Sri Lanka formally handed over commercial activities in its main southern port to a Chinese company on Saturday and received $292 million out of a $1.12 billion deal, Finance Minister Mangala Samaraweera said.
The deal, signed in July, will see China Merchants Port Holdings, handling the Chinese-built Hambantota port on a 99-year lease. The port is near the main shipping route from Asia to Europe and likely to play a major role in China’s “Belt and Road” initiative.
“Today we received $292 million as the first tranche of the Hambantota Port joint venture. This is but the first step in realising the true commercial value of the port after seven long years,” Samaraweera told the parliament.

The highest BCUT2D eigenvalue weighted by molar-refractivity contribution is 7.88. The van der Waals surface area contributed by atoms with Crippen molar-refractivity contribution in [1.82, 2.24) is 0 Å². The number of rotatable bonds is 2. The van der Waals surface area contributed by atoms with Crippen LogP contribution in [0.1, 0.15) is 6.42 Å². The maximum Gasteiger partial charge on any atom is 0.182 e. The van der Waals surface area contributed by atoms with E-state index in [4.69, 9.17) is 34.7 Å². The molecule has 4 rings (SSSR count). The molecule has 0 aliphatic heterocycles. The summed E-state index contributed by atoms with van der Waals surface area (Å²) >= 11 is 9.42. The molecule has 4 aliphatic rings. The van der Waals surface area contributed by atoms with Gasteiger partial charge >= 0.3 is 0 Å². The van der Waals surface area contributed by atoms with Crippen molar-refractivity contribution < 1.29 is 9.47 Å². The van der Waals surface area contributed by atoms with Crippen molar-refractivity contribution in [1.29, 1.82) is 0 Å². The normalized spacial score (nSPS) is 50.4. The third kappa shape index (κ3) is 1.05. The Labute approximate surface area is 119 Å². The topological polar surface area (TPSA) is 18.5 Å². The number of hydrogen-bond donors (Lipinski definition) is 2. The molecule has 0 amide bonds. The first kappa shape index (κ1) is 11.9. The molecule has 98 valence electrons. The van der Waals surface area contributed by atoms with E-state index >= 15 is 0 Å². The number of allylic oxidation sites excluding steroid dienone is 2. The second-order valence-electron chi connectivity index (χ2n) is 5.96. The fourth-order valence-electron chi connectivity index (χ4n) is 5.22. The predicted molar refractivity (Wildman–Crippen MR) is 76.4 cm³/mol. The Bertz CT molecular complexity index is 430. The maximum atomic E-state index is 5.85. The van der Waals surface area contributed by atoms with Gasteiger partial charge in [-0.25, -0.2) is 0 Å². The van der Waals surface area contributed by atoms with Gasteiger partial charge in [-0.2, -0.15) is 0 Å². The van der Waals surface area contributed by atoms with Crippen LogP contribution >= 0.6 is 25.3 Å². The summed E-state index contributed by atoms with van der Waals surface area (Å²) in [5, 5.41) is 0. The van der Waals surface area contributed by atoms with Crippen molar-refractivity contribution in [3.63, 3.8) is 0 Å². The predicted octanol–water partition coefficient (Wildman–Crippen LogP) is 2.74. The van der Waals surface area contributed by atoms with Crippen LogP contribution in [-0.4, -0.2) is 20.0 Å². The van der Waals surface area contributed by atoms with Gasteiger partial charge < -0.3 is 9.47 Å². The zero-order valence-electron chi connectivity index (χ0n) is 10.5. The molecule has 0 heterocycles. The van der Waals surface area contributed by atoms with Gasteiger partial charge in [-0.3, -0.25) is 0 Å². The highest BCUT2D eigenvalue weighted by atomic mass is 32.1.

The $1.5 billion port was launched in 2010, but was incurring losses due to lack of commercial activity.
Ports Minister Mahinda Samarasinghe has said the government will receive another 10 percent, or around $100 million, in a month and another $585 million in six months.
An initial plan to give the Chinese firm an 80 percent stake triggered protests by trade unions and opposition groups, forcing the government to make some revisions that limit China’s role to running commercial operations while retaining for Colombo oversight for broader security issues.
Both sides then agreed to redraw the deal and the Chinese firm will now hold 70-percent-stake in a joint venture with the state-run Sri Lanka Ports Authority (SLPA), part of a plan to convert $6 billion of loans that Sri Lanka owes China into equity.
Sri Lanka has said the Chinese firm will invest an additional $600 million to make Hambantota port operational and $1.12 billion from the deal will be used for debt repayment.
Government and diplomatic sources told Reuters that the United States, India and Japan had also raised concerns that China might use the port as a naval base.
India is in advanced talks with Sri Lanka to operate an airport near Hambantota port.